CCJ 2017 Round-Up
The Communiversity, CCJ’s campus of Universidad Sin Fronteras/University Without Borders, collectively develops consciousness of where we’re at, visions of where we want to be, and strategies of how to get there through community education and action. Mutual Aid Liberation has been a moving part of the Communiversity, from the Black autonomous HangOut at Barking Legs, to our longstanding partnership with The Village in Eastdale, and CCJ is still exploring and developing how we can practice liberation in this time of overlapping crises. The Participatory Budgeting Workteam was a product of the Communiversity semesters on the Movement for Black Lives Platform and the Southern Movement Blueprint, and intervened in the city’s budgeting process using a new tactic. CCJ members gave a presentation on Participatory Budgeting during the July 25th City Council meeting, and several city council members have voiced interest in participatory budgeting. With grounded and visionary strategy, and collective action, this could be a key step in gaining grassroots community control of the city’s resources. (visit participatorybudgeting.org for more info)
Highlander Research and Education Center is one of CCJ’s strategic partners and this year one of our members, Ash-Lee Woodard Henderson, has taken on a herstoric role as the first Black woman to serve as one the Center’s directors. Ash maintains regular communication and council with CCJ and continues to link our local struggle with the national Movement for Black Lives organizational infrastructure. CCJ is in a process of developing the communications and member accountability infrastructure needed to collectively advance our work in an even more principled and impactful way. As a grassroots organization that is made possible by working-class volunteers and donations, CCJ members are constantly bombarded with systemic hardships of finding housing, wages for life expenses, transportation, as well as facing criminalization and intimidation from the state.. With our strong solidarity network of movement forces across the state and region, CCJ is steadily building organizational structures that are rooted in our principles, and are being given enough time to develop with southern grace, patience, and a willingness to struggle with any obstacle that comes before us.
While studying and practicing political education in Chatt, CCJ is also developing popular education practices with the University Sin Fronteras; participating in several years of educational institutes, transnational delegations, and a Faculty Degree program with movement actors from the Southwest, Midwest, indigenous country, and Puerto Rico. CCJ has deepened partnerships with organizations across Chattanooga, Appalachia, and the South, and continues to serve as an anchor organization with the Southern Movement Assembly (SMA), a significant movement governance vehicle in the region. In June, CCJ rolled deep to the Southern People Organizing Intensive in Clarkston Georgia, with a delegation of fourteen folks from Chatt who are ready to throw down on the Southern Freedom Movement. Solidarity in grassroots movement building across the city, state, and region, is an essential way that we can build collectively to get our people free. As Fannie Lou Hamer taught us, “None of us are free, until all of us are free!”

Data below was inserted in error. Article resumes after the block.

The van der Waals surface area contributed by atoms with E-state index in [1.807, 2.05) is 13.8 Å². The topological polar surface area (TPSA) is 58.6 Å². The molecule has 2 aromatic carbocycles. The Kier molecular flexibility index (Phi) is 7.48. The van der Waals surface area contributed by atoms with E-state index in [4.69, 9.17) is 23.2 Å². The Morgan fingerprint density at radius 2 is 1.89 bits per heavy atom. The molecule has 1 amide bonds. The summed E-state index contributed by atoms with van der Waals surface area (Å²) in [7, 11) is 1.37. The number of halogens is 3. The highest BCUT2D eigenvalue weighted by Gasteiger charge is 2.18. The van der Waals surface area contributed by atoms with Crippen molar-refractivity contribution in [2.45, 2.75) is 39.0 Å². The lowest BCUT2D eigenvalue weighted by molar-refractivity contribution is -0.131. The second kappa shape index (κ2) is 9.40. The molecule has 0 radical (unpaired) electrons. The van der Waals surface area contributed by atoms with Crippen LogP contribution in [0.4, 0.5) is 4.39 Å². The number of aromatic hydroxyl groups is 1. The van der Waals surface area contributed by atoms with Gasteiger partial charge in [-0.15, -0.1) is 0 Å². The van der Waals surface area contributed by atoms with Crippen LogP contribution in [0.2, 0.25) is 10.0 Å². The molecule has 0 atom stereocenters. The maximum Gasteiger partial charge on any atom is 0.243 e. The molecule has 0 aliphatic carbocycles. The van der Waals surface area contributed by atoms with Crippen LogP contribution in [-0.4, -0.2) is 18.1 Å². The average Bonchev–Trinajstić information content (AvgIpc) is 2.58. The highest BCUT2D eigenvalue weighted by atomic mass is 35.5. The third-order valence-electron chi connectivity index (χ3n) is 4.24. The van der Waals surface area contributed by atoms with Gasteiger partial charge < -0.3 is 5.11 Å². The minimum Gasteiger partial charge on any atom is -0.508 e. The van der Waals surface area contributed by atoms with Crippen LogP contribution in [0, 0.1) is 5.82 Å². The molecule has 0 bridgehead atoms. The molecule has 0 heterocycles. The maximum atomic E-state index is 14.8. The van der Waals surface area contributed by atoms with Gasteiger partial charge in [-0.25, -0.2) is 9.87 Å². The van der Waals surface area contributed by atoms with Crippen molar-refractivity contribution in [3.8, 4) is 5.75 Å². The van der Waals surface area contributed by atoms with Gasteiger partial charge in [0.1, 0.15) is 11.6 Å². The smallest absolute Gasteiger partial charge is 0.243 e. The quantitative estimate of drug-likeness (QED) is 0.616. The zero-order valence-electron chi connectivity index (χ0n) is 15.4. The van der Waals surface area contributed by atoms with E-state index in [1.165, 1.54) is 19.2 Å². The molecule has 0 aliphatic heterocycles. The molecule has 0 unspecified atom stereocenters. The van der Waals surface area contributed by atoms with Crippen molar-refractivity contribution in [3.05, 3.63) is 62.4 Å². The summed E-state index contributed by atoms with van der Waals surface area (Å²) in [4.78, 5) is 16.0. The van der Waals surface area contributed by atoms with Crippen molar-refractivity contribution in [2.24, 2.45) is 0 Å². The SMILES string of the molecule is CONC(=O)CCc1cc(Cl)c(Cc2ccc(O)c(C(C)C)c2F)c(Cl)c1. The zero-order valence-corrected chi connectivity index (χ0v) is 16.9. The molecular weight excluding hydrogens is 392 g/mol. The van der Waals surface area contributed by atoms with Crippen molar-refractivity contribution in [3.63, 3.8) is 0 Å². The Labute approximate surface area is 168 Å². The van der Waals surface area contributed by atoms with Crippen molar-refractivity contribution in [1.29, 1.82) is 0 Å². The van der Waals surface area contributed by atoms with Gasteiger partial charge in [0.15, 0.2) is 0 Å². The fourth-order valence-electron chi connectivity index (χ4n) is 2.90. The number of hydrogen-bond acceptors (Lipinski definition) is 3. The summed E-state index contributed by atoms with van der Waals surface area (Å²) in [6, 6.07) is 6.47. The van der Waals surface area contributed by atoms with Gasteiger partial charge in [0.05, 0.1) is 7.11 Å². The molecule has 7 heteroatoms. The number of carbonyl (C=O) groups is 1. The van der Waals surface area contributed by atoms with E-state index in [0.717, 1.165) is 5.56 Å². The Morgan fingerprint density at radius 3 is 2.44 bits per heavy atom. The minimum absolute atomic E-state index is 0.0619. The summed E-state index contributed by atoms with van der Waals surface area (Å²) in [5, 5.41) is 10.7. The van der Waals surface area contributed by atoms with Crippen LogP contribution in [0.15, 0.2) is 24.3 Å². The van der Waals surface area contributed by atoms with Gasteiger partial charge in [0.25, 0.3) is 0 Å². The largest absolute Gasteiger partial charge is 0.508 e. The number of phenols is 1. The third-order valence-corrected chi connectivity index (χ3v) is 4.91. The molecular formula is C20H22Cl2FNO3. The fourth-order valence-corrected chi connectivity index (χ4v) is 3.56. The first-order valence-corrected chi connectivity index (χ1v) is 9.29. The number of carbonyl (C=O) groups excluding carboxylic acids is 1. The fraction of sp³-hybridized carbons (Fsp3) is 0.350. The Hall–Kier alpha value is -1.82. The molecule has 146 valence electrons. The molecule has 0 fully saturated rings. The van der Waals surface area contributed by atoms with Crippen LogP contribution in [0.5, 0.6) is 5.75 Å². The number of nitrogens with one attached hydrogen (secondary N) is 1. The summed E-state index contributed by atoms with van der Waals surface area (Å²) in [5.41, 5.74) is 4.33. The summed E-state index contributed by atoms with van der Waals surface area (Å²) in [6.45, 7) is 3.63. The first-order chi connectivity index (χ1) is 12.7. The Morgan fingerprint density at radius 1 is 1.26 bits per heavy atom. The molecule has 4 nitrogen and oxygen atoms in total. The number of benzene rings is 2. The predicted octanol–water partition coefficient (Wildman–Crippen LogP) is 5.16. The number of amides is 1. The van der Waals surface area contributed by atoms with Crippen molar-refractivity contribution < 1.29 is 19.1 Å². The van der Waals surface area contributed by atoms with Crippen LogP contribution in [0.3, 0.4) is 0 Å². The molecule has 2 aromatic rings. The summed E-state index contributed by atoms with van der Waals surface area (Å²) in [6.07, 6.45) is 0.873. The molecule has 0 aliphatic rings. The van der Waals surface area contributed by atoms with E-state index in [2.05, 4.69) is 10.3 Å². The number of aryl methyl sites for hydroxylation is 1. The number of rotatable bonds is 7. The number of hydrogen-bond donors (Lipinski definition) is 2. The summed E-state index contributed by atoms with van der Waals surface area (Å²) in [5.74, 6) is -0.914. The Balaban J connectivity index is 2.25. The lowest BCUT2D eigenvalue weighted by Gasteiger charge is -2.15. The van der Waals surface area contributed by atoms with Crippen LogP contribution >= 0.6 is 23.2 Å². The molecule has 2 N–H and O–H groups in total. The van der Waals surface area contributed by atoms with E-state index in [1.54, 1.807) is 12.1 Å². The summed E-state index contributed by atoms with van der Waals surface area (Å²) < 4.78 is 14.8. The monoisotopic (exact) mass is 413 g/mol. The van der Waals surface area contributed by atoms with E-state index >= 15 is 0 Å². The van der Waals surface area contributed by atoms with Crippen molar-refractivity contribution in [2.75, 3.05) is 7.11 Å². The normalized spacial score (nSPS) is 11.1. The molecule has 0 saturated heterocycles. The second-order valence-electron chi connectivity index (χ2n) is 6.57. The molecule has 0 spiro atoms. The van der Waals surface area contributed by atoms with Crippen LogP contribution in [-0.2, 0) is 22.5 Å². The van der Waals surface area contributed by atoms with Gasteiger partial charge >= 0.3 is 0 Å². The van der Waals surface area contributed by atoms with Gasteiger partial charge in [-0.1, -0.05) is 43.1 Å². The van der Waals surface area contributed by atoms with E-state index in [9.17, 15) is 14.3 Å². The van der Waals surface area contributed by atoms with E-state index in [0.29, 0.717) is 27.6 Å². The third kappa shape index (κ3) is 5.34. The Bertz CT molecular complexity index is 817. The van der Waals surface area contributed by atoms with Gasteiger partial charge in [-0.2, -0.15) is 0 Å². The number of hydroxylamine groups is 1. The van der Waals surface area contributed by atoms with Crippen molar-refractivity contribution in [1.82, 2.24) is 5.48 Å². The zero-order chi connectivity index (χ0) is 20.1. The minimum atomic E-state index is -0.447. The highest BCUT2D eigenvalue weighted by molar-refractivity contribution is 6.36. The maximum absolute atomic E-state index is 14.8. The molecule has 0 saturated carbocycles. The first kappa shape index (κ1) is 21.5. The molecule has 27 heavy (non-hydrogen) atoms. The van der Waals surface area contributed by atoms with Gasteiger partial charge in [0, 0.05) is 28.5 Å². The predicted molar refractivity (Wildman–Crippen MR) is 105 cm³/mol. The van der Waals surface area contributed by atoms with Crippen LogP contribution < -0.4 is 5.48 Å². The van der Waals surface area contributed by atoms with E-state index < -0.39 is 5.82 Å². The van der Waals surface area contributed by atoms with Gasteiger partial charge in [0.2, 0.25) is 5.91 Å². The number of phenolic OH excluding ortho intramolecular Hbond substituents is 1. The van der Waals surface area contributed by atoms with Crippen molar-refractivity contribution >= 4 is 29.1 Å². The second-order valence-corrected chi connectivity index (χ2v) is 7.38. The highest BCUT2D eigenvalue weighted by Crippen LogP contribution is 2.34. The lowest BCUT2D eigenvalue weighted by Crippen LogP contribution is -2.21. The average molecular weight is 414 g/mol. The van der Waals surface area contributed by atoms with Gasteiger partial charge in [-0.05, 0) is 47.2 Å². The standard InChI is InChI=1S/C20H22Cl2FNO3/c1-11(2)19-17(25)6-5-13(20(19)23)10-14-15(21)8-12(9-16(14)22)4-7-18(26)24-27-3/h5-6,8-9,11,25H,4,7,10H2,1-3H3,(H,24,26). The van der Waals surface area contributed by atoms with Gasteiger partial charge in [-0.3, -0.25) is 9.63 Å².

The Southern Movement Blueprint is a plan of action from the the anchor organizations of the Southern Movement Assembly, and the collective synthesis of the hundreds of grassroots community leaders, activists, organizers and participants who attended SMA6 in Chattanooga in 2016. These strategies of how we can practice liberation, dismantle oppression, and gather our people toward building movement power, are happening on the ground across the Global South. In October 2017, these grassroots movements converged on sacred ground in Whitakers, North Carolina –with more than three hundred southern freedom fighters and seventy organizations represented, to continue building the foundation of the plan. CCJ is exploring ways we can further implement the Southern Movement Blueprint right here in Chattanooga.
We demand justice for Jocques Scott Clemmons, who’s life was taken by Nashville police on February 10th. Rodney L. Cole in Nashville, Rodney James Hess in Crockett County, and Darrion Barnhill in Henderson County, have also had their lives taken from Black communities by police violence this year, in just Tennessee alone. We demand justice, and at the same time, mourn this loss of Black life in our state, as well as all the lives of Black people lost to the violence of white supremacy all across the south, the country, and the world. Two years ago, in Chattanooga, JaVario Eagle was murdered by six heavily armed CPD officers, and the fight for justice continues to this day, and well into the coming year. Safety beyond policing is possible, and our North Carolina movement family with Spirit House and Black Workers for Justice will be greatly influencing our work in 2018.
From fighting to divest from policing and prisons, to supporting community-led movement work such as Feed the Community program, CCJ will continue fighting and building into 2018, and for as long as we need, until all of us are free.